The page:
It’s a very fundamental question to which few are willing to offer honest answers: Why do we shop online ?
Let me attempt this. If I were to confine my answer to India, it’s usually for two reasons. First, crazy discounts on standardised products, like cellphones. Second, the product itself is not easily available or accessible in stores where I live or not at all.
But if you were to take away the discounts, usually funded by casino-grade investors sitting 13,500 km away, then it is quite clear that the incentive to shop online will drop dramatically. At least now.
The question is not if it will happen but when and how fast?
The process has already begun. Ecommerce and allied businesses are already starting to shrink as their investors realise India was the wrong country to create blind replicas of similar successes in the U.S. Though to be fair, you can’t blame foolish investors for assuming this, such is the nature of capitalism and markets.
The second factor is an understanding of the consumer.
It is crystal clear that Indian consumers are loyal to one factor only and that is value or the deal. As long as you shower discounts they will buy or transact on your site.
Take the discounts away and they are gone.
Amazingly, billions of dollars have been poured in assuming this fundamental tenet of an Indian shopper can be changed or reversed.
Next, what is the size of the market? There are mouth watering projections on the size and scope of India’s online consumer market. Most of them are patently false. Like the 250 million Indian middle class consumer fantasy that multi-nationals saw in the early 1990s, a figure that is still materialising in 2016.
According to this insightful report from Kotak Securities that came out last year, the size is roughly 40 million customers. A figure that all my friends in ecommerce tell me is either stable or shrinking.
It is in this context that Future Group’s decision to dump ecommerce is interesting. A report in the Business Standard of August 29 says Kishore Biyani’s Future Group is closing the chain’s ambitious online retail venture Big Bazaar Direct, finding the business unviable.
Significantly, Biyani says they want to focus on it’s core business of physical retailing where it plans to add 3.5 million square feet of space, the highest ever in a single year!
If you are one of those who are fed on four years of puff/PR pieces on India’s ecommerce industry and are thus unlikely to see a contrasting point of view, this is where you should get off.
If you are still with me, read on.
First, Kishore Biyani has been wrong in the past. He can be candid to the point of being blasé about it. “I thought making films were a good idea because the process of Bollywood provided insights into consumer behaviour,” he told me in an interview a few years ago.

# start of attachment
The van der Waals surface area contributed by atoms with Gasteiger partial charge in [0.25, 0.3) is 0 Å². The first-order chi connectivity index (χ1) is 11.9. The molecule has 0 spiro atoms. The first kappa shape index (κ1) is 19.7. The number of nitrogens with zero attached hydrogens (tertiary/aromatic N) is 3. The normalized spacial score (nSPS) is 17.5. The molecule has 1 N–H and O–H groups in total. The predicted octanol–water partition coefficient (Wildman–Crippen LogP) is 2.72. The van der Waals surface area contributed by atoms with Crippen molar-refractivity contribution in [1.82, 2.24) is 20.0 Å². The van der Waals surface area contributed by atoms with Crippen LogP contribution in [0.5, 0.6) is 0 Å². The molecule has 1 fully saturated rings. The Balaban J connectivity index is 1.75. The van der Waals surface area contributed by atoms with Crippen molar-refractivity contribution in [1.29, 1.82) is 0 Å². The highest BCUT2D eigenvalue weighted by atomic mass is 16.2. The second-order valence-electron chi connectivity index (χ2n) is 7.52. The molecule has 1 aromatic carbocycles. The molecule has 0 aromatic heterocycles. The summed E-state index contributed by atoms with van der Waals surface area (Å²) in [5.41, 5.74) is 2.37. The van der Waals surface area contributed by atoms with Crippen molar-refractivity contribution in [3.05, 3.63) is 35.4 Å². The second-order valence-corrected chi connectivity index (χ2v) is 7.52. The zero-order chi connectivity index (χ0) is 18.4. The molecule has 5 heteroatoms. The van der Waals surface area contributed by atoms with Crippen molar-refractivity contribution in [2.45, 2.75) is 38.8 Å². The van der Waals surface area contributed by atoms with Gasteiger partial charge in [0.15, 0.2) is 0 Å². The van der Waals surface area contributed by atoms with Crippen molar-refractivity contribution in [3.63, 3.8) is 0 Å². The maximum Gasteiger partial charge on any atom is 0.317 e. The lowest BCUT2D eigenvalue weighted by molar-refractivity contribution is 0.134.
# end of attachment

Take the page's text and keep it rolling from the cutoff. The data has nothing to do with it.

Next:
He still believes in Bollywood’s ability to define consumer behaviour but is out of films now.
In the same report of August 29, he says he has entered and exited ecommerce four times. But he also acquired FabFurnish, a furniture retailing company but now has a different take on it. “With the acquisition of FabFurnish, we are learning what not to do in e-commerce,” he said.
He also says that customer acquisition costs, fulfilment costs and other expenses in ecommerce add upto 50% of overall business costs, making it unviable. The figure of 50% to anyone who runs a real business will actually appear understated but that’s a different story again.
The larger question to ponder is about timing.
Biyani’s announcement is, presumably, a reflection of four thoughts:
- His ability to crystal gaze on how Indian consumers are likely to consume in the near future. He has been right on this in the past. And wrong, by his own admissions.
- A sound understanding of past consumer behaviour and loyalty particularly in regard to discounts. Don’t forget Big Bazaar has run its own massive discount-led sales. He has been more right on this.
- The flow of capital, notably that of reckless venture capital firms funding even more reckless customer acquisition. This is clear as day. The tap is closing and an increasing number of VC-fuelled investments are in their death throes.
- Failure. The e-commerce experiment has gone wrong. He recognises he can’t crack it so best to cut losses now, as he has done in the past. Don’t forget, he has regular shareholders to answer to, not the wild-west venture capitalists who take Las Vegas-style bets on enterprises.
So if he has the timing wrong, then the party will continue for a little while longer. After all, as recently as last week, the major e-commerce companies were still taking out full pages in national newspapers offering heavy discounts.
But then ask yourself, if a brand or company has to use precisely the same approach for customer acquisition 3-4 years down the line, isn’t there something nightmarishly wrong with the proposition ?
So Biyani is surely right on some counts and partially timing too. The question is which of which and how much ? Biyani may nor may not matter in the `watch billions go down the sinkhole’ game but his statements could be a turning point.
Not for what they will do but for the baseline reality they potentially reflect.